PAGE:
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Thursday, June 23, 2016

The portable Veblen, by Elizabeth McKenzie



Veblen, a thirty-year-old free-spirited young woman, is named after that Veblen, as in Thorstein, the economist who wrote The theory of the leisure class.  She is also an amateur scholar of his works.  She lives in a run-down cottage in an un-gentrified section of Palo Alto, translates works from Norwegian, and is employed in low-level jobs, most recently as an assistant in a neurology lab at Stanford.  When a chance encounter brings her together with neurologist researcher Paul Veerland, the attraction is instantaneous and within three months, they are planning their wedding.  Paul has invented a tool that looks like a significant advance in the treatment of traumatic brain injuries and is excited that the Defense Department and a major pharmaceutical company are eager to test and acquire it. Both Paul and Veblen come from “challenging” families.  In her case, her mother is a self-involved hypochondriac who really does know more about her supposed illnesses than the doctors – she’s married to a long-suffering second husband, and Veblen’s father is incarcerated in a mental institution.  Paul has an older “special needs” brother, prone to torturing his younger sibling, and his parents are aging hippies.  He avoids his family whenever he can.  But marriage plans inevitably bring the families together.  And then there’s the situation with the squirrel that lives in her attic and is, for Veblen, a totemic spirit.  A fun and thoughtful book.  428 pp.

Mothering Sunday: A romance, by Graham Swift



One of those rare, short, deceptively simple books that resonate in so many ways.  It is reminiscent of Ian McEwan’s Chesil Beach. As the book opens, two young lovers are having a final fling in his bedroom on “Mothering Sunday,” when the respective family members and their servants are all absent from two grand houses.  The aristocrats are enjoying lunch out and planning for the marriage in two weeks’ time of Paul Sheringham to Emma Hobdey.  The servants have dispersed to visit their mothers on this English holiday in March 1924.  But Paul is in the arms of Jane Fairchild, an orphan with no mother to visit and a maid at the other grand house.  They’ve been lovers for seven years, since just after the end of World War I, which has taken the other young sons from both houses.  It is not only the last time they will be together, but the first time Jane has actually been in his house, their trysts having taken place in fields and barns. Is this the “romance” in the title?  Not entirely, as the book turns in a completely other direction precisely at the half-way point of the novel.  It more in the definition of “romance” as “a prose narrative treating imaginary characters involved in events remote in time or place and usually heroic, adventurous, or mysterious.”  I won’t give any more away.  Loved it.  But then Graham Swift is himself a marvelous writer.  177 pp.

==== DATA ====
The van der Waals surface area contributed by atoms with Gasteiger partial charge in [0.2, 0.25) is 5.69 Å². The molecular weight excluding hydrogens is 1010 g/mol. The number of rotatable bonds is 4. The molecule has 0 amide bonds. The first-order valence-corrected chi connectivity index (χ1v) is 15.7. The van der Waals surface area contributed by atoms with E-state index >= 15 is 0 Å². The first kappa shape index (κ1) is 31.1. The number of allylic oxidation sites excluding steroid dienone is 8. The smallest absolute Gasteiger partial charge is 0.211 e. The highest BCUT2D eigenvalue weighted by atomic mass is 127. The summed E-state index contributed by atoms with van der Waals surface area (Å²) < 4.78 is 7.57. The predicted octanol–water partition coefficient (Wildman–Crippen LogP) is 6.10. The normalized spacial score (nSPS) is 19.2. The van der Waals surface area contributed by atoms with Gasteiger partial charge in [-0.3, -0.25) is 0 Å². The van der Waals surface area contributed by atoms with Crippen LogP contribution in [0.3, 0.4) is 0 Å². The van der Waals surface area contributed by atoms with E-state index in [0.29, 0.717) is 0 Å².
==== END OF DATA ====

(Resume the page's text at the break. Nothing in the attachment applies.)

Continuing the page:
Tuesday, June 21, 2016

Karen Memory

Karen Memory / Elizabeth Bear, 350 p.

Karen Memery is an orphaned young woman who works as a whore. She and her employer are dragged into trouble when Karen offers a fugitive girl (Priya) sanctuary from her owner, and things get worse when the body of a murdered prostitute is dumped near Karen's place of employment. Karen works with some of the other girls in her house and U.S. Marshal Bass Reeves to catch the murderer, keep the villainous Peter Battle from winning the mayoral election with his mind-control device (and blackmail), and save Priya's sister from Battle's clutches. The action near the end of the books really ramps up, setting a breath-taking pace.

Karen's voice is distinctive and fun. I love how matter-of-fact she is about her job; it's what she does, not who she is. Plus how could I not love the steam-powered full-body sewing machine.  :)

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Cartoons for victory

Cartoons for victory / Warren Bernard, 256 p.

A compilation of American newspaper strips, ads, comic book covers, and single-panel cartoons that were published during WWII. Each section has commentary by Bernard giving context on particular topics: what a victory garden was, how scrap metal recycling worked, etc. I personally would have like more text, but the focus of the books is clearly the cartoons, and I can't really argue with that. The large trim size is especially nice when the art is a Sunday cartoon strip, as the reproduction is large and easy to read.